Selected destinations only, fly between 1 March and 30 April.
Singapore Airlines have launched a very interesting promotion, offering 50% extra miles for business class trips to select destinations in Europe and USA.
The fares will have to be booked in Business Flexi fare (J, C, Z class), which are the three highest fare classes in the business cabin.
Which routes are eligible for this bonus?
Only the following destinations are eligible for the 50% bonus:
- Europe: Amsterdam, Paris, Frankfurt, London, Munich and Zurich
- USA: New York (Newark) and San Francisco
Are Business Flexi fares worth it?
Given that you are buying essentially a flexible fare which are typically more expensive, expect to shell out up to 50% more than the lite fare.
Also, if you typically clock miles through corporate travel, your company travel policy may not allow you to buy into a higher fare class as required by the promotion, so be sure to check.
For ease of comparison, here are some sample fares in April to all the destinations, based on a weekday departure and 7-days stay overseas:
|Destination||Business Lite fare (S$)||Business Flexi fare (S$)||Fare diff||Base miles (based on Lite fare)||Bonus miles (Flexi fare 20% bonus + 50%)||CPM for bonus (S$)|
|San Francisco (via HKG)||6,786||10,011||3,225||21,274||14,892||0.217|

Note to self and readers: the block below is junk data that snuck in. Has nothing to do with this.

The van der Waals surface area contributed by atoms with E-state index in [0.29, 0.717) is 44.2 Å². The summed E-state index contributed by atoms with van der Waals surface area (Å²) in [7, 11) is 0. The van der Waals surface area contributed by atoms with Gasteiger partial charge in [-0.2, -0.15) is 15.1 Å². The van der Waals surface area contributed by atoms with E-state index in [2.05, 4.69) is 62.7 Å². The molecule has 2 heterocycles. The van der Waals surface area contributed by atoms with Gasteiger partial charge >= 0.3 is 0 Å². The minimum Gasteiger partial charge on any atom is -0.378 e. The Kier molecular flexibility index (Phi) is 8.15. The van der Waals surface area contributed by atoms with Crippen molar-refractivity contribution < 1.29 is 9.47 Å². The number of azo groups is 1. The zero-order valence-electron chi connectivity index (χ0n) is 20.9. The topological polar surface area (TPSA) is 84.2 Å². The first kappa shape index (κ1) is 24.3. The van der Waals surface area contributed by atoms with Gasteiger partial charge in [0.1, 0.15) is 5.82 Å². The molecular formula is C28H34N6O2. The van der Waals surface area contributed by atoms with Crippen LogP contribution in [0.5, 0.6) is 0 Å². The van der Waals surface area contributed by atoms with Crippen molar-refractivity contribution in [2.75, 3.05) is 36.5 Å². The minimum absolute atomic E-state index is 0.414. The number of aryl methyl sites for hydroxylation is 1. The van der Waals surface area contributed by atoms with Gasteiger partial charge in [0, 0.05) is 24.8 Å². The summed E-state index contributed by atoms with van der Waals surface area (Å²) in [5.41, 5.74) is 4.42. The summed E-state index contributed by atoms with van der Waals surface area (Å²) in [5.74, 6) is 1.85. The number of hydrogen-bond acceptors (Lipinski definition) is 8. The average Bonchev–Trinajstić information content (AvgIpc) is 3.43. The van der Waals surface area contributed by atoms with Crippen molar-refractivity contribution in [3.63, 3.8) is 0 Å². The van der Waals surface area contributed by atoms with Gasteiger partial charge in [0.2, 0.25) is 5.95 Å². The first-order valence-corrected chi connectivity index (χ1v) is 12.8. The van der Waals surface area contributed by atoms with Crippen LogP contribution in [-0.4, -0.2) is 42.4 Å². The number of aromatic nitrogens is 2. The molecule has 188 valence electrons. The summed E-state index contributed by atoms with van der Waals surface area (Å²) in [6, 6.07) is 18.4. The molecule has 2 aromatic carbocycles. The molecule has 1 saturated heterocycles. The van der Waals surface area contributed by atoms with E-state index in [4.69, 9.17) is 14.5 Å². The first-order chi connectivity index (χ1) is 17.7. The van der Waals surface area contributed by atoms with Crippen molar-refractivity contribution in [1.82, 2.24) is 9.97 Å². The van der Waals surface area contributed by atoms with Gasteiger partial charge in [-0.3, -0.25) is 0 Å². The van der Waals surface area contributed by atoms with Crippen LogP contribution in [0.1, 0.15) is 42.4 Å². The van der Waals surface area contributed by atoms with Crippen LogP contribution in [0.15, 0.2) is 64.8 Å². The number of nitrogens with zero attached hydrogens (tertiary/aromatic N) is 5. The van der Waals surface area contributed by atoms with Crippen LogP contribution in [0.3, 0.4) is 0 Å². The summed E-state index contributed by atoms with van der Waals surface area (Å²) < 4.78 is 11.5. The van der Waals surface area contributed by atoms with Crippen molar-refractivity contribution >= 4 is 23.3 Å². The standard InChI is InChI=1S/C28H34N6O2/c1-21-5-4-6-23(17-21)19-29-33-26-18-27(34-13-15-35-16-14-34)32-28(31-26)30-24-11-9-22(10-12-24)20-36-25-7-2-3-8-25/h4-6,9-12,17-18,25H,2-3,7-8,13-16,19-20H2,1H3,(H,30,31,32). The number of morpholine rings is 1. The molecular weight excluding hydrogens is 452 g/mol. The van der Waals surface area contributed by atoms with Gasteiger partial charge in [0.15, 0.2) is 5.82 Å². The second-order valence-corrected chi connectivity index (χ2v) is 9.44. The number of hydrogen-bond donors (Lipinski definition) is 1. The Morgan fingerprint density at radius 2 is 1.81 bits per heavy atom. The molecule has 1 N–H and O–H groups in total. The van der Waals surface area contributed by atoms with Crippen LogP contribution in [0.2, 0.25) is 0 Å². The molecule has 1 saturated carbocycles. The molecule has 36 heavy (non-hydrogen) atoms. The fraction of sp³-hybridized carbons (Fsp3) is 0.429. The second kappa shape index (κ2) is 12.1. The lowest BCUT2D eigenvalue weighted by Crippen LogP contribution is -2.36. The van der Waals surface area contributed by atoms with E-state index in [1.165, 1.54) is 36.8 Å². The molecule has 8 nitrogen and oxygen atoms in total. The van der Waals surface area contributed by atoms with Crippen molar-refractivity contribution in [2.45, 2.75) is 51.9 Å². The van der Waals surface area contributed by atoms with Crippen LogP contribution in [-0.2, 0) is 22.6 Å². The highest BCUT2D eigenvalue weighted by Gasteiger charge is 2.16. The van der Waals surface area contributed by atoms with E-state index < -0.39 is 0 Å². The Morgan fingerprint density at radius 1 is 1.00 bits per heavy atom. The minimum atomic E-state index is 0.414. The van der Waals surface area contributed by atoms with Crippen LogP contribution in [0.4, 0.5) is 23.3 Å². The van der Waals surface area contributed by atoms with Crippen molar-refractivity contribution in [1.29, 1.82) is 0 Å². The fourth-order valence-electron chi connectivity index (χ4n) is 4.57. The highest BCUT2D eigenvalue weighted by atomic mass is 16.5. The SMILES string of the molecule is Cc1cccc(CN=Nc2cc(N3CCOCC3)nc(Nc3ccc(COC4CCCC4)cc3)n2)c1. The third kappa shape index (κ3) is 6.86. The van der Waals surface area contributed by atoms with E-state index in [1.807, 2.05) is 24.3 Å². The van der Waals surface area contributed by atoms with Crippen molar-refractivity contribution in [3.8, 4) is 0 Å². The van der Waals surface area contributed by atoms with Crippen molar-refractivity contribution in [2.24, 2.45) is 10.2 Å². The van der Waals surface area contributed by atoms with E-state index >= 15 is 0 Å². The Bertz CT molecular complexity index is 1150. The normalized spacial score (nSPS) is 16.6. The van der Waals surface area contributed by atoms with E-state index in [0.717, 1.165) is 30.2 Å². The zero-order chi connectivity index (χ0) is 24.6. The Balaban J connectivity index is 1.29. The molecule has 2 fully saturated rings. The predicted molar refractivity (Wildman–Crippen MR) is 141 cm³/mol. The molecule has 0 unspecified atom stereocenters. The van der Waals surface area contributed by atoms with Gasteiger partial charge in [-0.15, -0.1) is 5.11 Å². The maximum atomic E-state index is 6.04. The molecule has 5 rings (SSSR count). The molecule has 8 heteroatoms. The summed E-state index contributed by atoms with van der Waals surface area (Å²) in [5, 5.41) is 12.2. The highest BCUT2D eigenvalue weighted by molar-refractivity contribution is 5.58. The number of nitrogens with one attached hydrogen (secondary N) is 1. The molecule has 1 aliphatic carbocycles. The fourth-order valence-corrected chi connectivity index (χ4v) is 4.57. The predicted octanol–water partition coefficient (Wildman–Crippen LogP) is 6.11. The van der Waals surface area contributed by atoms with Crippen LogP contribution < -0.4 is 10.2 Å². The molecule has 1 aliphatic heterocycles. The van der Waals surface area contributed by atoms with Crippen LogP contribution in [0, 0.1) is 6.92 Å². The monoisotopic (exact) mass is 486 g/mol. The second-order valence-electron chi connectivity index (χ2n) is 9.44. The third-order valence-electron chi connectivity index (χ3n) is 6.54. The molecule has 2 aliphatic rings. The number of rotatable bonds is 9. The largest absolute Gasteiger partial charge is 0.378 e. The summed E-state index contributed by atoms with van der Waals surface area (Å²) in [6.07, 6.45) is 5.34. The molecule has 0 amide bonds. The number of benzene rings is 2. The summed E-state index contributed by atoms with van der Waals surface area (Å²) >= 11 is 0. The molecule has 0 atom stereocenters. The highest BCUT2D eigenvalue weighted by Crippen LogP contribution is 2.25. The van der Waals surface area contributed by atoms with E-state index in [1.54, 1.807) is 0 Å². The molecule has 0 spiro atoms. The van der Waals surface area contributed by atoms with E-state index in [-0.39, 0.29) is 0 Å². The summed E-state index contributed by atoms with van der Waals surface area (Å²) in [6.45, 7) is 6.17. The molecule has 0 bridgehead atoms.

As exemplified above, the cost per additional mile ranges between 14.5 cents to 24.8 cents, which is a poor value. The 50% bonus miles also do not count towards elite status, so you won’t get your Elite Gold any faster with this promotion. While you will still get bonus miles for the extra spending on your credit card (e.g. clocking 4mpd on your OCBC 90N), that will bring down your CPM to about 11.6 cents, which is still an extremely high cost.
Ironically, it’s actually cheaper to buy miles directly from Krisflyer, at a rate of USD40 (SGD56) per 1,000 miles block. At that rate, 12,000 miles will set you back by USD480 (SGD672), and you will also earn points on that spend if you use the right credit card (e.g. 3mpd on the DBS Altitude Visa).
You should only do it if you are travelling on someone else’s money (e.g. your company), and that you are able to switch it up without forking out more money.
You are better off deferring that additional spending, and set it towards another business class ticket in the future.
This is obviously a very poor value promotion, which is of little to almost no value for leisure travellers who are spending their own money to get the extra miles. The incentive to up-sell to a better yielding fare class is just not there – especially when the fare difference is so large.
Singapore Airlines might simply fare better if they had thrown in a one-time free visit to the first class lounge for this promotion, perhaps?